Which oil can be used to drizzle on a salad? Should I use ghee/mustard oil for deep frying, or can Indian cooking be done in extra virgin olive oil? These are common dilemmas many of us face in our daily lives. Oils get a bad reputation, and many diet fads support the idea of cutting down on their usage. But, do you know that oils contain fatty acids that are essential for our bodies? Using the right oils, and using them the right way is what we all need to learn to get the maximum benefits from them.
Are Fats/Oils good for Us?
Firstly, oils are types of fat whether they are of animal or plant origin. They are responsible for the structure and functions of our body along with carbohydrates, proteins, vitamins, and minerals. Apart from giving energy to our bodies (9 kcal /gm), they help in the absorption of fat-soluble vitamins (Vit A, D, E, K), act as an insulator, and provide essential fatty acids. In cooking, they help in imparting a distinct flavor, taste, and enhance the texture of the food.
What are the different types of Oils?
Broadly the fats are classified as Saturated fatty acids (SFA- ghee, coconut oil, butter, palm kernel oil), Monounsaturated fatty acids (MUFA- olive oil, mustard oil, palmolein), Polyunsaturated fatty acid (PUFA- cottonseed, safflower, sunflower, corn, canola, mustard, rapeseed, soybean) and Trans Fatty acids (TFA- Vanaspati, shortening, lard). There are two types of PUFA which are called: ω-6 (omega 6) and ω-3 (omega 3). These two omega’s are the essential fatty acids that cannot be synthesized in the body but are acquired from the diet. The good dietary sources of ω-3 are the deep-sea fish like salmon, mackerel, cod, or Indian species of fish like Rohu, Indian seabream, and fish oils. The plant-based sources of ω-3(PUFA) are flax seeds, chia seeds, and nuts whereas the common oils (canola, sunflower, corn, safflower) are the good sources of ω-6 (PUFA).
How to choose and store the Oil at home after buying?
The extraction process like refining and bleaching along with storage impacts the composition as well as the nutritional properties of the oils. However, with the advancement in extraction processes and the addition of antioxidants like (BHT), (BHA) there is an improvement in their storage, transport, and the shelf life. Care should also be taken when storing the oils at home as it impacts the quality of the oil. Especially olive oil when bought should be stored in amber/dark-colored glass bottles, kept in a cool, dark place away from sunlight and direct heat (not on the shelf above the gas or close to it). The caps should be also be tightly sealed to prevent their oxidation. When buying the oils packed in plastic bottles, buy the ones with the latest “best buy” date.
What to consider when using different methods of cooking
When cooking, the most important point to consider is the smoke point – the temperature at which the fat starts to smoke. All oils have different smoke points. When heated beyond their smoke point the oils lose their flavor, turn rancid, and generate free radicals that are harmful to the body. Saturated fats have a lower smoke point (>150℃ except ghee) as compared to the unsaturated fats (>210℃ except EVOO) thus making the common oils (PUFA) suitable for frying, sautéing or grilling. The nut oils (avocado, walnut, sesame, extra virgin olive oil) which are cold-pressed, natural, and minimally processed should be used for drizzling, dressing the salad as they become rancid when heated. This causes a change in their taste. High-temperature cooking methods like deep frying leads to oxidation of the oil and reusing the same oil leads to changes in the viscosity of the oil leading to further degradation and the release of toxic cancer-causing products like Acrylamide and Trans Fatty Acids. Scientific studies have proved that grilling, sauteing and use of microwave are better cooking alternatives than deep frying.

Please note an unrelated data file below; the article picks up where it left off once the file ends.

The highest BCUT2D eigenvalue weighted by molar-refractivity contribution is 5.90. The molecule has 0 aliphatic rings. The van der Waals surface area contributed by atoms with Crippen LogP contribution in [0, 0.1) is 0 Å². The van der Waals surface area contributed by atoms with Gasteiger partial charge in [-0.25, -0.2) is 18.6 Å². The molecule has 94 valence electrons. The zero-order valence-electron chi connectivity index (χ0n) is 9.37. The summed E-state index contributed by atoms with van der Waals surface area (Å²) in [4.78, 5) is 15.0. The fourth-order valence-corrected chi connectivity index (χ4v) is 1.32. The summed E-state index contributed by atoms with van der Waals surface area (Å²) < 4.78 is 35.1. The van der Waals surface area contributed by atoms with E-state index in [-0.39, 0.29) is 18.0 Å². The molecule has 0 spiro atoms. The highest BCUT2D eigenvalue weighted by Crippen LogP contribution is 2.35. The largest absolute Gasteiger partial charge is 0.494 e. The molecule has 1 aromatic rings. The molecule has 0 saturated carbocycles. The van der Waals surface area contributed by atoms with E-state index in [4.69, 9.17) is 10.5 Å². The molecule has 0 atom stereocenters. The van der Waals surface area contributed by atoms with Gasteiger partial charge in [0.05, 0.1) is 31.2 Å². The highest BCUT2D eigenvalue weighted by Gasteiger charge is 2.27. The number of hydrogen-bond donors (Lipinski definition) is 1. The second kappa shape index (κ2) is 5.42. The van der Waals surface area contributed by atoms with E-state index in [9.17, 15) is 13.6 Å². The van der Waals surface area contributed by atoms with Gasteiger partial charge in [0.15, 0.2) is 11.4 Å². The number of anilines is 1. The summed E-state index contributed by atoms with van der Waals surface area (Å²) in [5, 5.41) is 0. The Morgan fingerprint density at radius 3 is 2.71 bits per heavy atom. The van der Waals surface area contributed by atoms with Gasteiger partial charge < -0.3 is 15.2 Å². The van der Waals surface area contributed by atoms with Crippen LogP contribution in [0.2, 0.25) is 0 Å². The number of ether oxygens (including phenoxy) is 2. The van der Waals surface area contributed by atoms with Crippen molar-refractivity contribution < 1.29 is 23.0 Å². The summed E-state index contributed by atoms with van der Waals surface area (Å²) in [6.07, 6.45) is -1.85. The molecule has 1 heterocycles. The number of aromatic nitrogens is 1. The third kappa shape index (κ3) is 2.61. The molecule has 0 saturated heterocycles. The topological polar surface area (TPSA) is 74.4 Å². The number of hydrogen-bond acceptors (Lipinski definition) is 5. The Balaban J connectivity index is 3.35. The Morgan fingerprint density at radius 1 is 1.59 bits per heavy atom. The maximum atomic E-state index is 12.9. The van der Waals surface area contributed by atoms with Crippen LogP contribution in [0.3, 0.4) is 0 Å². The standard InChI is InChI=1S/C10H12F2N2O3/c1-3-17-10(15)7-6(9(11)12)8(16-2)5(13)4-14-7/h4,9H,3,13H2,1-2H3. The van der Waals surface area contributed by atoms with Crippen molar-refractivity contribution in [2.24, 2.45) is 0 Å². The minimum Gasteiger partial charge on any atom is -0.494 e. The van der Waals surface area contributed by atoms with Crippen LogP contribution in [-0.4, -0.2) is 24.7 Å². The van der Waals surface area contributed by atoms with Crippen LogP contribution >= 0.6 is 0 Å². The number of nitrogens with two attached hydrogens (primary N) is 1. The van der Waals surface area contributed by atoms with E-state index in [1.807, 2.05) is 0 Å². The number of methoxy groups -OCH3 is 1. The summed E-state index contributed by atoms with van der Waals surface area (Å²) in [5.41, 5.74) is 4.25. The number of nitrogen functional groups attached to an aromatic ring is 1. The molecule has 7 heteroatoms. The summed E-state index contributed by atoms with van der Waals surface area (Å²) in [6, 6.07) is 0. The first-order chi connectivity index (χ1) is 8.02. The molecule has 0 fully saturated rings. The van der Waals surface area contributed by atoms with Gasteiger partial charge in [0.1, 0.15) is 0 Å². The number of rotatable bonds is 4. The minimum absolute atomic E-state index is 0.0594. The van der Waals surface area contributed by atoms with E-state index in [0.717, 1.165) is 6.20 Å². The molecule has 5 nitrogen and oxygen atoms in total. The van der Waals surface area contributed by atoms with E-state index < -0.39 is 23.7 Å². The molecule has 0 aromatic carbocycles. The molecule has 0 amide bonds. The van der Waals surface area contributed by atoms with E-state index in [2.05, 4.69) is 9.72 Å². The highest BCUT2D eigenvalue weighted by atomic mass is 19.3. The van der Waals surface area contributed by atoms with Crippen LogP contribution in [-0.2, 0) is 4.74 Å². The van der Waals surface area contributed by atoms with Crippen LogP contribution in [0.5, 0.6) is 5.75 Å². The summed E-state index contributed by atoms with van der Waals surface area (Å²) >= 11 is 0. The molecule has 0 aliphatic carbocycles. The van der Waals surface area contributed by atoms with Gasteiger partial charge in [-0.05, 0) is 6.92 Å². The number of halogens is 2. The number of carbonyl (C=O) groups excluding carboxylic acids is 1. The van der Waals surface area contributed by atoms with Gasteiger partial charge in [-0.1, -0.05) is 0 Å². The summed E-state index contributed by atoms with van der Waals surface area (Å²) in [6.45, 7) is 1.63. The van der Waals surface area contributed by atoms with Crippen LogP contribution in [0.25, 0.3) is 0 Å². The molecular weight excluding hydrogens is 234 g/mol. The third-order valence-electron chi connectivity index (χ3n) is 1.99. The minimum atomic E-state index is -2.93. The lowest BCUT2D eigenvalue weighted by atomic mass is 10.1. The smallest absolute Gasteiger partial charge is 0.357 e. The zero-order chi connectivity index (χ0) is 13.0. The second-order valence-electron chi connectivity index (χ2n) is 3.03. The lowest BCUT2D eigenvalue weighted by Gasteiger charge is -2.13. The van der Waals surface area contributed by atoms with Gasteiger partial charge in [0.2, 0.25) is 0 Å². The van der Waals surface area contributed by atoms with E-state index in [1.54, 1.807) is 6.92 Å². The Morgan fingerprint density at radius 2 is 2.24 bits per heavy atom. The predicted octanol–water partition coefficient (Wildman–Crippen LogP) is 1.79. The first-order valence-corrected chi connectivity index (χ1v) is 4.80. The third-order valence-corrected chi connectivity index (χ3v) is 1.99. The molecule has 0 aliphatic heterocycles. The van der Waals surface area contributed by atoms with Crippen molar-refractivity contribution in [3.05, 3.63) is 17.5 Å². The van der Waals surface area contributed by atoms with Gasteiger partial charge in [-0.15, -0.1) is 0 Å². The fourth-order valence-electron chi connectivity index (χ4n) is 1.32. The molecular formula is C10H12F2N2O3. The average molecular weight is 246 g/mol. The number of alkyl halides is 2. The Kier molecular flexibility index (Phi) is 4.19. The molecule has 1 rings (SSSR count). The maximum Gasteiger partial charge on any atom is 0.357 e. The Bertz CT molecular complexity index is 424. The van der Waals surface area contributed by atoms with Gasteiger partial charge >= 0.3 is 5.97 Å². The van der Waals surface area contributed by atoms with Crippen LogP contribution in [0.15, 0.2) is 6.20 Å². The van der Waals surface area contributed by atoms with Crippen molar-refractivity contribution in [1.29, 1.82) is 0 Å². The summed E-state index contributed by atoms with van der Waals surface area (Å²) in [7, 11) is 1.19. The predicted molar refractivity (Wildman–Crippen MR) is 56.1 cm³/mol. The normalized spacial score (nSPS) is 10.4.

Eating Good Fats versus Bad Fats
Scientific research has proven that a higher intake of dietary ω-3 acts as an anti-inflammatory, is anti-thrombotic, and increases glucose sensitivity. They help in combatting depression, menopause symptoms, Alzheimer’s disease, improvement in vision, cholesterol markers (Increase HDL & Decrease LDL), glucose metabolism, and help in reducing adiposity and weight. The MUFA’s also help in lowering the total triglyceride levels. An increased intake of ω-6 increases the plasma cholesterol levels as well as the LDL levels. The excessive intake of foods rich in TFA’s increases the cardiovascular risk thus should be consumed sparingly. However, an appropriate balance of ω-3 and ω-6 in a ratio of 2:1 is advised. Thus, use a variety of cooking oils.
Points to Ponder while Cooking
- Use a combinations of different oils for cooking. E.g.: ghee for tempering, nut oils for salads, oils with high smoke point (mustard/sunflower/groundnut) for deep frying and regular cooking.
- Munch on variety of nuts instead of namkeen, chips, cookies as they are high in trans fats. Less than 1% of energy should come from trans fats.
- Only 20-30% of energy should come from fats, of which saturated fats should be less than 10%.
- Use grilling, sautéing for cooking. Drizzle the grilled veggies/meats with any nut oil for extra flavor.
- People on vegetarian diets should consume extra ω-3 than ω-6.
- Prepare fresh salad dressings rather than consuming store-bought creamy dressings that are loaded with PUFA oils and additives.
- Avoid reusing deep frying oil. Even if reusing to minimise wastage and costs, make sure it is cooled and strained. Discard the oil if there is change in the viscosity and smell.
Picture Credit : Image by Monfocus from Pixabay